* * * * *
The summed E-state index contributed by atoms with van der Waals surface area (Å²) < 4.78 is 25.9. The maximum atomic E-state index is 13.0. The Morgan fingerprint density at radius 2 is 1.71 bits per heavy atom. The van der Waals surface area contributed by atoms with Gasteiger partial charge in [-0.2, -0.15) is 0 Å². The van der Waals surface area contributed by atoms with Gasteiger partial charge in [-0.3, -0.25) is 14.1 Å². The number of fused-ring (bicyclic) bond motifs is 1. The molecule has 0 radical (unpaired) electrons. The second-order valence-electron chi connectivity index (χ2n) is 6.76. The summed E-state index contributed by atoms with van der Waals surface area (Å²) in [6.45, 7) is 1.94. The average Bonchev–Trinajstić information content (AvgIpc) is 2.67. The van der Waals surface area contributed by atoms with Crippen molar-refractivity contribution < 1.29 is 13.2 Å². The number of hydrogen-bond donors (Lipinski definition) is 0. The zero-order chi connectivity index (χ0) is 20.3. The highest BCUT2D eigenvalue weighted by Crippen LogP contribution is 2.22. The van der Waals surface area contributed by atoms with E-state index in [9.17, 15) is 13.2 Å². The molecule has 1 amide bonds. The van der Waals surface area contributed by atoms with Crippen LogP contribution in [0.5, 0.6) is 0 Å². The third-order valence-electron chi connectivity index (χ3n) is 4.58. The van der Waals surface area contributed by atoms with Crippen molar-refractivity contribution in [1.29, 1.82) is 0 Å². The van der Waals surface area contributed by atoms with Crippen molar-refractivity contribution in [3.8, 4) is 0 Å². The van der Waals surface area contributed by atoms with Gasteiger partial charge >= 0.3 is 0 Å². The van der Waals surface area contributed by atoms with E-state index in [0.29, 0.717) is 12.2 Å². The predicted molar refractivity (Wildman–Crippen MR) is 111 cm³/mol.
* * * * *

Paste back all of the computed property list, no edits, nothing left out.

The summed E-state index contributed by atoms with van der Waals surface area (Å²) < 4.78 is 25.9. The maximum atomic E-state index is 13.0. The Morgan fingerprint density at radius 2 is 1.71 bits per heavy atom. The van der Waals surface area contributed by atoms with Gasteiger partial charge in [-0.2, -0.15) is 0 Å². The van der Waals surface area contributed by atoms with Gasteiger partial charge in [-0.3, -0.25) is 14.1 Å². The number of fused-ring (bicyclic) bond motifs is 1. The molecule has 0 radical (unpaired) electrons. The second-order valence-electron chi connectivity index (χ2n) is 6.76. The summed E-state index contributed by atoms with van der Waals surface area (Å²) in [6.45, 7) is 1.94. The average Bonchev–Trinajstić information content (AvgIpc) is 2.67. The van der Waals surface area contributed by atoms with Crippen molar-refractivity contribution < 1.29 is 13.2 Å². The number of hydrogen-bond donors (Lipinski definition) is 0. The zero-order chi connectivity index (χ0) is 20.3. The highest BCUT2D eigenvalue weighted by Crippen LogP contribution is 2.22. The van der Waals surface area contributed by atoms with E-state index in [9.17, 15) is 13.2 Å². The molecule has 1 amide bonds. The van der Waals surface area contributed by atoms with Crippen LogP contribution in [0.5, 0.6) is 0 Å². The third-order valence-electron chi connectivity index (χ3n) is 4.58. The van der Waals surface area contributed by atoms with Crippen molar-refractivity contribution in [1.29, 1.82) is 0 Å². The van der Waals surface area contributed by atoms with Crippen molar-refractivity contribution in [3.8, 4) is 0 Å². The van der Waals surface area contributed by atoms with Gasteiger partial charge >= 0.3 is 0 Å². The van der Waals surface area contributed by atoms with E-state index in [0.29, 0.717) is 12.2 Å². The predicted molar refractivity (Wildman–Crippen MR) is 111 cm³/mol.